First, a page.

Silent Sunday

For more

Silent Sunday

Saturday, April 16, 2011

The girl with the golden gate bridge tattoo

We contemplated leaving San Francisco for a career move a few years ago. Faced with the prospect of leaving my beloved city, I decided that should I leave I would get a tattoo representing it somewhere on my body. Though we ultimately ended up staying here, the idea of making my city a permanent part of me remained. Years passed, San Francisco remained my beautiful home, but I never found the time to actually get the tattoo.

Every now and again I would catch a glimpse of skyline in my rear view mirror, a picture postcard on a taqueria wall or a cityscape screen print on a T shirt, and a tattoo started to take shape in my mind. I began to look at my body in the mirror and think about where best to put it. I like the way my body looks. Like most women, I haven't always felt this way about my face or figure but after having two children and approaching forty I developed a new appreciation for my compact, slightly sturdy yet pleasantly curvy frame. A tattoo felt to me like a stamp of approval. An outward expression of the way I feel on the inside. A gift from me to my body that says "you and I have been through a lot, and I like you". After all, at forty years old the worst that can happen is that I may really regret it when I'm eighty. Maybe I'll get some funny looks in the nursing home.  Maybe I'll struggle to find one that admits tattooed octagenarians. Of course my parents might be a bit baffled by my decision, but given that I have a PhD, a fine husband and two lovely kids, I think they will forgive me.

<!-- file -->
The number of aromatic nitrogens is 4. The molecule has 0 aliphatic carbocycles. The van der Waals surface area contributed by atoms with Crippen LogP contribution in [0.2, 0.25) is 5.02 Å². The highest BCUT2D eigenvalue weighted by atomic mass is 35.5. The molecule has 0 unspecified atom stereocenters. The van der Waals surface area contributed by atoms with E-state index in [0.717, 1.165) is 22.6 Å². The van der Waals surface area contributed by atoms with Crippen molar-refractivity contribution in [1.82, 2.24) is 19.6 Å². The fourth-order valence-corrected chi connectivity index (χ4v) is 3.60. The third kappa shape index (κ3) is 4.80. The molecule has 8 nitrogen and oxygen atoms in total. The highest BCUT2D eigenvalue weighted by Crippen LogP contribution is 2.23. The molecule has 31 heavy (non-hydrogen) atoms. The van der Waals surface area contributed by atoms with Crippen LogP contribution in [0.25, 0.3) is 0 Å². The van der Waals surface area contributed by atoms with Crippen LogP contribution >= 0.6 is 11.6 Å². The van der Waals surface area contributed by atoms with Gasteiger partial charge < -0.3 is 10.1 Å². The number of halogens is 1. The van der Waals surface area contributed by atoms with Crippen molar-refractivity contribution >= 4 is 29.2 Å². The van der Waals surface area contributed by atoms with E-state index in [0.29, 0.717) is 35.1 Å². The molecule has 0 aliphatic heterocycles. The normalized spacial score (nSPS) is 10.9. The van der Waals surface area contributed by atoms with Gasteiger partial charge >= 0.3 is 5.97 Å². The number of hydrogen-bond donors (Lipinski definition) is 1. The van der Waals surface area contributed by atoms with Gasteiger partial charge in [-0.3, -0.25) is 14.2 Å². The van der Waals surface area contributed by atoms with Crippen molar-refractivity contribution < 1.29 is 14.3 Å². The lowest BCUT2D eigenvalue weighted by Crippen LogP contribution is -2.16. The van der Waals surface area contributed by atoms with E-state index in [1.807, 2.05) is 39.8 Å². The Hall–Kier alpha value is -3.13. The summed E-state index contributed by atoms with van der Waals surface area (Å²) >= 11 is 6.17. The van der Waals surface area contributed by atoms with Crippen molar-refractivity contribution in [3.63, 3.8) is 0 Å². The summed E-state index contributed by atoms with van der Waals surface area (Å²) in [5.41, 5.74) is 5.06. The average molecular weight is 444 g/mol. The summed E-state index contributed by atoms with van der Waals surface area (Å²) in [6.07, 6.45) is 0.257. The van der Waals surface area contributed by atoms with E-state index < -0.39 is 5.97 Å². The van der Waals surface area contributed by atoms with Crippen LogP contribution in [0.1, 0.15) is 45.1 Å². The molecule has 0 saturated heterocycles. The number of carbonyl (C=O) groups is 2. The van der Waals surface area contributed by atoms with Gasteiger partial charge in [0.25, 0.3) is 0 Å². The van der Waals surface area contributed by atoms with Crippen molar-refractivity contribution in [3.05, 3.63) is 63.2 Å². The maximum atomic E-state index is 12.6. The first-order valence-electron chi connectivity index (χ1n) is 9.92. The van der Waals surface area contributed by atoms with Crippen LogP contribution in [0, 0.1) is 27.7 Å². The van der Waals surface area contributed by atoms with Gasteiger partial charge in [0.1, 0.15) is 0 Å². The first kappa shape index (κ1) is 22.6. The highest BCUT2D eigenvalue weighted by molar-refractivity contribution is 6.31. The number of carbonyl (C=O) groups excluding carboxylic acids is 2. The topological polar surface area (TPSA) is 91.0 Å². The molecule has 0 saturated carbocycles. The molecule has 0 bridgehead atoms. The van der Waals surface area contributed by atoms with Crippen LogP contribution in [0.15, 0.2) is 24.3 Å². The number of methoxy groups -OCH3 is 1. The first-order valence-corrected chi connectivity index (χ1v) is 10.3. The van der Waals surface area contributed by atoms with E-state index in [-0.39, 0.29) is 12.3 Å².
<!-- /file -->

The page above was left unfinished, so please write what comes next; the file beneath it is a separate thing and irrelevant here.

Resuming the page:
I've always been the good girl type, but I secretly wanted to be a wild child. I did very well in school and in university. I wasn't the kind of teen who got into any kind of trouble. I even went to church every Sunday when I lived with my parents. I have smoked about four cigarettes in my entire life. (I have had quite a lot more alcoholic drinks though!) Still, ordinary as I was, I always loved to create original outfits from second hand clothes, and tried to look interesting without being brave enough to deliberately cross over the fine line into freakish.  For a while in my mid twenties I had a striking platinum streak in my long, straight hair, and had my navel pierced with a sparkly stone. Hardly exotic in San Francisco, or even in England in the 1990's, but it was the "look" I liked the best of any that I have had, and is still the way I see myself in my minds eye.